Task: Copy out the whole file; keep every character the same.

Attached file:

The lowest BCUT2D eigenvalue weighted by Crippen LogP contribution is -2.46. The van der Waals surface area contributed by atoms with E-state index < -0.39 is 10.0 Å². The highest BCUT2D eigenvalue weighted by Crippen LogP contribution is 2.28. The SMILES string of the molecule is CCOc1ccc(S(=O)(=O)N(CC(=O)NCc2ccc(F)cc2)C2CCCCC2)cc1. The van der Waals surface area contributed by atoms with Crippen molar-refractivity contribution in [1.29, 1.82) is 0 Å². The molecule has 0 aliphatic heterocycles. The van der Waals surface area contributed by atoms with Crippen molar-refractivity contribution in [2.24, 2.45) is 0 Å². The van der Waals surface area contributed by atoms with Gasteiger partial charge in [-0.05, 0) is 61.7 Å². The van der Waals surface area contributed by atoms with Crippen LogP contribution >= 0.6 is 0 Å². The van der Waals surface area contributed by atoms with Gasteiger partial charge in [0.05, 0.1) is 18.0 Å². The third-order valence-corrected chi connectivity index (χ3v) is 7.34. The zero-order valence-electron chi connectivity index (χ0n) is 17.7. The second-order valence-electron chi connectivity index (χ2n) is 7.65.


The lowest BCUT2D eigenvalue weighted by Crippen LogP contribution is -2.46. The van der Waals surface area contributed by atoms with E-state index < -0.39 is 10.0 Å². The highest BCUT2D eigenvalue weighted by Crippen LogP contribution is 2.28. The SMILES string of the molecule is CCOc1ccc(S(=O)(=O)N(CC(=O)NCc2ccc(F)cc2)C2CCCCC2)cc1. The van der Waals surface area contributed by atoms with Crippen molar-refractivity contribution in [1.29, 1.82) is 0 Å². The molecule has 0 aliphatic heterocycles. The van der Waals surface area contributed by atoms with Crippen molar-refractivity contribution in [2.24, 2.45) is 0 Å². The van der Waals surface area contributed by atoms with Gasteiger partial charge in [-0.05, 0) is 61.7 Å². The van der Waals surface area contributed by atoms with Crippen LogP contribution >= 0.6 is 0 Å². The van der Waals surface area contributed by atoms with Gasteiger partial charge in [0.05, 0.1) is 18.0 Å². The third-order valence-corrected chi connectivity index (χ3v) is 7.34. The zero-order valence-electron chi connectivity index (χ0n) is 17.7. The second-order valence-electron chi connectivity index (χ2n) is 7.65.